Louise Palanker (00:15:07):

But it still could have been ultimately a release,

Liz Astrof (00:15:09):

Like a cleansing, it's a total cathartic release. I love doing my homework. I was, I did not hate it. And different than TV writing, I did not dread writing this at all. I didn't dread the homework. I would stay up till four in the morning writing.

Fritz Coleman  (00:15:23):

So you and your, your childhood, right? I I mean really we easy brought up a good point. You had no template for parenting. I mean, you couldn't look to your mom or your dad Right. To see behavior that you would like to mirror in your own children. Right. And then also you had your weight insecurities when you were Sure here for sure. Yes. So was that the source of your humor? Was it this protective armor that you put on yourself? Or was it just this natural thing for

Liz Astrof (00:15:50):

No, I think it was make a joke before they make fun of you be the funny one before they say anything about how fat you are. Always have candy in your locker and you'll be everyone's friends <laugh>. But people said such mean things to me in my town. We grew up in a very, um, we grew up really in like a white supremacist, um, blue collar, like very anti-Semitic, homophobic racist town. And we were the only Jews. And so, um, I would always, I was always on my, on the defense about people thought I was an alien.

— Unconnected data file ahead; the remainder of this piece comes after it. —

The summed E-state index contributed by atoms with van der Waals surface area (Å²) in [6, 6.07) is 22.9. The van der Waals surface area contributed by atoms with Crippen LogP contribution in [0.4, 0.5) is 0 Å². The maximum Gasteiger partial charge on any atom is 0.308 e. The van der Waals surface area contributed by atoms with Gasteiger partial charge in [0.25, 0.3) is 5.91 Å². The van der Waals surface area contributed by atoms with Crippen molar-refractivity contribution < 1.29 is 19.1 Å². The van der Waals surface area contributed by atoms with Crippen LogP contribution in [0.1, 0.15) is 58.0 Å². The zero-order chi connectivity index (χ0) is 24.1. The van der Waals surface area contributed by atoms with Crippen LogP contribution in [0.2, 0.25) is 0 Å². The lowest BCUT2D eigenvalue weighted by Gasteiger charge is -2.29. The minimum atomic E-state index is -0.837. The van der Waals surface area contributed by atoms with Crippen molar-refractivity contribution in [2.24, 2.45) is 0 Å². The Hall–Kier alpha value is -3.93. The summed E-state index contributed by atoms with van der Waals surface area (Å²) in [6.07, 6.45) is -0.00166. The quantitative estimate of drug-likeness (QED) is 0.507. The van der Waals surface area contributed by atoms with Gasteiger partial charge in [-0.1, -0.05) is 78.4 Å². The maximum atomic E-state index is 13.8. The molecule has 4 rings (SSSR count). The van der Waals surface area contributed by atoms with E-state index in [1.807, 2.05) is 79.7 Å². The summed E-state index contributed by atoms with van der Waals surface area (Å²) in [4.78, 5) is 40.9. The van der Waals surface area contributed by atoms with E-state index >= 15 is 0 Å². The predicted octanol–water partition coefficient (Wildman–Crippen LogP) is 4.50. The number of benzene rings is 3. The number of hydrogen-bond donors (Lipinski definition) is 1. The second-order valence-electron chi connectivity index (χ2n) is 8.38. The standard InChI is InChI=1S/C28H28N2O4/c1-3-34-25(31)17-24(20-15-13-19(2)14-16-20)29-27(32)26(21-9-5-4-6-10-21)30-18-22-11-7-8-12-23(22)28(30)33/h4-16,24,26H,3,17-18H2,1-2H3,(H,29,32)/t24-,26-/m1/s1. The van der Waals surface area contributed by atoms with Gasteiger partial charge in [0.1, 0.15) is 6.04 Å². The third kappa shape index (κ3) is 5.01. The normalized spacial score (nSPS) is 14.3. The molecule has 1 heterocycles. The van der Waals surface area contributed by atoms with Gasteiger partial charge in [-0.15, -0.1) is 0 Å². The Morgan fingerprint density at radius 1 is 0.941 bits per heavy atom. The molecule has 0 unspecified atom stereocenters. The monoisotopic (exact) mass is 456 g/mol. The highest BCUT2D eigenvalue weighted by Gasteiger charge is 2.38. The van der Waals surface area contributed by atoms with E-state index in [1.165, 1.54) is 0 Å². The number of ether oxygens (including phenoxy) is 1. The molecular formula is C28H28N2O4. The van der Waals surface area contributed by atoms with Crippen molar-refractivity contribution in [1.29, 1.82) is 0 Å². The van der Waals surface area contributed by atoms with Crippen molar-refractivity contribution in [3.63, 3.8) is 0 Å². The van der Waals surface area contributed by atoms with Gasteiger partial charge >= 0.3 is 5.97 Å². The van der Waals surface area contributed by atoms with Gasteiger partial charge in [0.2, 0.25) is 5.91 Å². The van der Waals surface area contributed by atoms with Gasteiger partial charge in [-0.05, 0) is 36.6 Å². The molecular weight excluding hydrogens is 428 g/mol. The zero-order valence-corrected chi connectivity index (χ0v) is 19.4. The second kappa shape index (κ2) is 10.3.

Fritz Coleman  (00:16:24):

You felt like an outsider and you were an

Liz Astrof (00:16:26):

Outsider. And I were, yes. And people were, when I invited friends to my bat mitzvah, they didn't even know what they were, you know, and their parents were anti-Semitic too. So their parents I think were worried that I was going to steal from them or that it was crazy the way they would look. Now that I realize that Cara Beach's mother was on me all the time. Age. Sure. I know. Yeah. So it's weird. It's like, it wasn't that, I mean, it was the eighties, so it wasn't, people weren't that evolved in that way, you know? So, so that was definitely, I would always have like a joke first. So, yes.